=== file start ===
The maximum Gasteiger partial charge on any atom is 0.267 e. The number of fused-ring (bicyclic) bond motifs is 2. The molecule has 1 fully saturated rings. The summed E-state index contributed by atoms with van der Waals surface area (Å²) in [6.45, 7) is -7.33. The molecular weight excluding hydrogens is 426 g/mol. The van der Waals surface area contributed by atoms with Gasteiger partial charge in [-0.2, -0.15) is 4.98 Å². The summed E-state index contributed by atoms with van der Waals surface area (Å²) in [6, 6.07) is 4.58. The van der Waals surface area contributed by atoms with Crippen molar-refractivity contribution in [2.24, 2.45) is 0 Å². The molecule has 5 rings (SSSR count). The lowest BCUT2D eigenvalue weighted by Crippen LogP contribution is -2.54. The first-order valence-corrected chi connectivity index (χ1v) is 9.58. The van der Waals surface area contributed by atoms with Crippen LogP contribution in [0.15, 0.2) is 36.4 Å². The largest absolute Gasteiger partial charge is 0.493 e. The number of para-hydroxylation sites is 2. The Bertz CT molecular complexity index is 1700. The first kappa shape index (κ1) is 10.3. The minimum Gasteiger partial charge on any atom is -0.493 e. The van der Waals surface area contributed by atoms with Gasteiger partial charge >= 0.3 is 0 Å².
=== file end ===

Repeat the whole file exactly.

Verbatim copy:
The maximum Gasteiger partial charge on any atom is 0.267 e. The number of fused-ring (bicyclic) bond motifs is 2. The molecule has 1 fully saturated rings. The summed E-state index contributed by atoms with van der Waals surface area (Å²) in [6.45, 7) is -7.33. The molecular weight excluding hydrogens is 426 g/mol. The van der Waals surface area contributed by atoms with Gasteiger partial charge in [-0.2, -0.15) is 4.98 Å². The summed E-state index contributed by atoms with van der Waals surface area (Å²) in [6, 6.07) is 4.58. The van der Waals surface area contributed by atoms with Crippen molar-refractivity contribution in [2.24, 2.45) is 0 Å². The molecule has 5 rings (SSSR count). The lowest BCUT2D eigenvalue weighted by Crippen LogP contribution is -2.54. The first-order valence-corrected chi connectivity index (χ1v) is 9.58. The van der Waals surface area contributed by atoms with Crippen LogP contribution in [0.15, 0.2) is 36.4 Å². The largest absolute Gasteiger partial charge is 0.493 e. The number of para-hydroxylation sites is 2. The Bertz CT molecular complexity index is 1700. The first kappa shape index (κ1) is 10.3. The minimum Gasteiger partial charge on any atom is -0.493 e. The van der Waals surface area contributed by atoms with Gasteiger partial charge >= 0.3 is 0 Å².